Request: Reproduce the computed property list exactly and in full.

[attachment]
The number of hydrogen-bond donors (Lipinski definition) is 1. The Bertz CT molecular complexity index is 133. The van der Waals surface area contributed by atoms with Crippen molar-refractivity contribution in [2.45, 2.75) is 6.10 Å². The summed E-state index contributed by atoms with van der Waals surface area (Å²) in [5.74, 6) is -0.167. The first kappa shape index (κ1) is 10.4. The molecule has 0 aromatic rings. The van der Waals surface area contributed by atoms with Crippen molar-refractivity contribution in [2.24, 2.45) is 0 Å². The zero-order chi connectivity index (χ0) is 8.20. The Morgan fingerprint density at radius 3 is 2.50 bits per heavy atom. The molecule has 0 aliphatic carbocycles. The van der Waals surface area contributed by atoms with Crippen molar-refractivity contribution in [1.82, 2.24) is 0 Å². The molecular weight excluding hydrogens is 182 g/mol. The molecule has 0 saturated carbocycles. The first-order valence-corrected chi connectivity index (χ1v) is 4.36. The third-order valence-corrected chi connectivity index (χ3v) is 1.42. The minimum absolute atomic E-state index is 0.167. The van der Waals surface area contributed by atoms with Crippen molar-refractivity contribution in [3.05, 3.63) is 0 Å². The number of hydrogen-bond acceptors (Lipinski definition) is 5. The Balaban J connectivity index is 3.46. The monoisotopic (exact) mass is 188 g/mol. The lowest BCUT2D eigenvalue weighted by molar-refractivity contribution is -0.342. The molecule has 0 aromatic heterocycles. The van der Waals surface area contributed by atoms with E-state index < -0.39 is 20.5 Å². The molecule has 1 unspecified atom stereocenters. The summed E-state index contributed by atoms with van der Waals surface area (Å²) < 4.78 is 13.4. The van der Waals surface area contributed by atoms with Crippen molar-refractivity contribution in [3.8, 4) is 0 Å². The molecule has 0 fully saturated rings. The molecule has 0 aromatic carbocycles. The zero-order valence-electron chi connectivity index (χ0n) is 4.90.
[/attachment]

The number of hydrogen-bond donors (Lipinski definition) is 1. The Bertz CT molecular complexity index is 133. The van der Waals surface area contributed by atoms with Crippen molar-refractivity contribution in [2.45, 2.75) is 6.10 Å². The summed E-state index contributed by atoms with van der Waals surface area (Å²) in [5.74, 6) is -0.167. The first kappa shape index (κ1) is 10.4. The molecule has 0 aromatic rings. The van der Waals surface area contributed by atoms with Crippen molar-refractivity contribution in [2.24, 2.45) is 0 Å². The zero-order chi connectivity index (χ0) is 8.20. The Morgan fingerprint density at radius 3 is 2.50 bits per heavy atom. The molecule has 0 aliphatic carbocycles. The van der Waals surface area contributed by atoms with Crippen molar-refractivity contribution in [1.82, 2.24) is 0 Å². The molecular weight excluding hydrogens is 182 g/mol. The molecule has 0 saturated carbocycles. The first-order valence-corrected chi connectivity index (χ1v) is 4.36. The third-order valence-corrected chi connectivity index (χ3v) is 1.42. The minimum absolute atomic E-state index is 0.167. The van der Waals surface area contributed by atoms with Crippen molar-refractivity contribution in [3.05, 3.63) is 0 Å². The number of hydrogen-bond acceptors (Lipinski definition) is 5. The Balaban J connectivity index is 3.46. The monoisotopic (exact) mass is 188 g/mol. The lowest BCUT2D eigenvalue weighted by molar-refractivity contribution is -0.342. The molecule has 0 aromatic heterocycles. The van der Waals surface area contributed by atoms with E-state index < -0.39 is 20.5 Å². The molecule has 1 unspecified atom stereocenters. The summed E-state index contributed by atoms with van der Waals surface area (Å²) < 4.78 is 13.4. The van der Waals surface area contributed by atoms with Crippen molar-refractivity contribution in [3.8, 4) is 0 Å². The molecule has 0 fully saturated rings. The molecule has 0 aromatic carbocycles. The zero-order valence-electron chi connectivity index (χ0n) is 4.90.